Offside Constantly by Camille Bordas, 2021
The magic trick:
Using an obituary motif to anchor the story
Minimum plot. Maximum ennui.
It seems more and more that this is the modern short story. But wasn’t that also the Ann Beattie shot story of the 80s too? Are we back there? Are we that bored?
Possibly the answer is yes to all of the above.
I’ve liked the other Bordas stories I’ve read previously better than this one, though I’d say “Offside Constantly” is still worth your time.
The story is anchored by an obituary motif. It accomplishes several things. It allows us to note a specific manifestation of our narrator’s grief; it’s an almost-funny way to highlight our narrator’s peculiar state of depression; and it simply casts an appropriately morbid cloud over the entire story.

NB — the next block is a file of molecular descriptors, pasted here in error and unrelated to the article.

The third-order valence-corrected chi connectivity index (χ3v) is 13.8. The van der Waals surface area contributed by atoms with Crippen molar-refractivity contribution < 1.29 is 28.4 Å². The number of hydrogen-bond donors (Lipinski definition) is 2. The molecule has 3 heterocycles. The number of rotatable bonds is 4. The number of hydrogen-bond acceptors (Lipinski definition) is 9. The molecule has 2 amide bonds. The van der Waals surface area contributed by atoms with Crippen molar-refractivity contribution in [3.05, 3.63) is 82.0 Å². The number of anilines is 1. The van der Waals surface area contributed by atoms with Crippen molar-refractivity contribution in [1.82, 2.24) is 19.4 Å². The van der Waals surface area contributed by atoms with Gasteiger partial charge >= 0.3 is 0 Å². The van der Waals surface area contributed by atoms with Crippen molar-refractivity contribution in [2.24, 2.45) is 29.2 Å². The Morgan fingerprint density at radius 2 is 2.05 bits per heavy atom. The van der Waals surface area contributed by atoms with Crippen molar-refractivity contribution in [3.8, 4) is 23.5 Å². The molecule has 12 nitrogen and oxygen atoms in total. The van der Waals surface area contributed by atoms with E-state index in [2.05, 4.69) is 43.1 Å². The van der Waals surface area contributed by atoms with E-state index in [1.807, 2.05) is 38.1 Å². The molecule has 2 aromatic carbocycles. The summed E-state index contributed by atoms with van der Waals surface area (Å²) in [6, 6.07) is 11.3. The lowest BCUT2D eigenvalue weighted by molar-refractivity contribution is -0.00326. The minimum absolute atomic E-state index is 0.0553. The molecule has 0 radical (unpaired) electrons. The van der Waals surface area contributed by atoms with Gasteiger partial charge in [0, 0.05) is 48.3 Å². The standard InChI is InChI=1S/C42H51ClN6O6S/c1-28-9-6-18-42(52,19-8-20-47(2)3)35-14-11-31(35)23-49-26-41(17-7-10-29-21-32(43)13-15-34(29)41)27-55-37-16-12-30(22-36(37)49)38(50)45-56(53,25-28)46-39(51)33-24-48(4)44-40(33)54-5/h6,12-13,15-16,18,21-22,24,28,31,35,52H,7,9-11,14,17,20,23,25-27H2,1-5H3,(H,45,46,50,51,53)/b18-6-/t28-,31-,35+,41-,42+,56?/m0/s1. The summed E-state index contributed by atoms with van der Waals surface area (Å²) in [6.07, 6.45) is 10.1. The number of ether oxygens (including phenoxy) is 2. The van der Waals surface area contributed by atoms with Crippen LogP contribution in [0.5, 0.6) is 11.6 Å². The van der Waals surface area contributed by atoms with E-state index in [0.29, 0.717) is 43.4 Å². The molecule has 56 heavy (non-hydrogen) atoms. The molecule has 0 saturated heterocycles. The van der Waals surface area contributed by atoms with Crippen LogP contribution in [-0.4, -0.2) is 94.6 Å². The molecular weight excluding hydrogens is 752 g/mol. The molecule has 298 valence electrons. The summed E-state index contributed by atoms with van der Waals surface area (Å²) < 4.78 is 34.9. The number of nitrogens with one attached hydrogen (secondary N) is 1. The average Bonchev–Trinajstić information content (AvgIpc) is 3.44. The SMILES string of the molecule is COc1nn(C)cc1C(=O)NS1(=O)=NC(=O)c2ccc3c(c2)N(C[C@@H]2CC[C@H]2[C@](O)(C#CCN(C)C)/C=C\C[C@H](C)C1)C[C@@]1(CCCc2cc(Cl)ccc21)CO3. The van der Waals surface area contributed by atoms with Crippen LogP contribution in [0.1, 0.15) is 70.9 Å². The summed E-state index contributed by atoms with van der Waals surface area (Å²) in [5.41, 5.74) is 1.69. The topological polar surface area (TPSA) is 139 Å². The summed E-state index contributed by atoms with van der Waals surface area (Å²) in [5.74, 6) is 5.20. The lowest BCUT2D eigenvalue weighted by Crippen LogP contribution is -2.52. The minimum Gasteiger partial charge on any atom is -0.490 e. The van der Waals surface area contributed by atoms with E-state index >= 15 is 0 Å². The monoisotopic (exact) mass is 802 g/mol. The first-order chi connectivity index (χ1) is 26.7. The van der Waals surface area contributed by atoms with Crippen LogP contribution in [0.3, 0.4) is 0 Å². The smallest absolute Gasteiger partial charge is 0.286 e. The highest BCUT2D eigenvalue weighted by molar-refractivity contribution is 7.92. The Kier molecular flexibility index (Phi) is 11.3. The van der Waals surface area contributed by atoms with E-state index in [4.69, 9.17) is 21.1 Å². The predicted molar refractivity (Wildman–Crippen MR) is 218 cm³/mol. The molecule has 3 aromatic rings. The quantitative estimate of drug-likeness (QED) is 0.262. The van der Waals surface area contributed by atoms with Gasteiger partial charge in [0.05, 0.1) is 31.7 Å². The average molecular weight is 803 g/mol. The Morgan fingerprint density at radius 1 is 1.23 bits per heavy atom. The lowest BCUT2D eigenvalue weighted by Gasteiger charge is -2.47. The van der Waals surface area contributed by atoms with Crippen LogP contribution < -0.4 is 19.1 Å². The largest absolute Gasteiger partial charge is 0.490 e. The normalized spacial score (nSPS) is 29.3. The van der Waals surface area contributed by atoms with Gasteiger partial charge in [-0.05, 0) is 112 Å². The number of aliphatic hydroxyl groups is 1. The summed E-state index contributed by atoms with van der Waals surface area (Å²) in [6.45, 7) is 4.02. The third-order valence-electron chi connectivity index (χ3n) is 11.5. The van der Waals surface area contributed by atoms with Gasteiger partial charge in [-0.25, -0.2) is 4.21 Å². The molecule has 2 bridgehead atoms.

And that’s quite a trick on Bordas’s part.
I read a lot about famous people and how they died. Or just what diseases they had. I started with actors and writers, but now I’m down to congressmen. Painters, too, I read a lot about, but only because my brother has so many books about them. (Is it “has” or “had”? The brother is gone, but the books are still here.) My brother loved painters, paintings. Me, I don’t really know what to do with a painting, how long I’m supposed to look at it. I prefer movies. Before I watch a movie, I check how long it will last.
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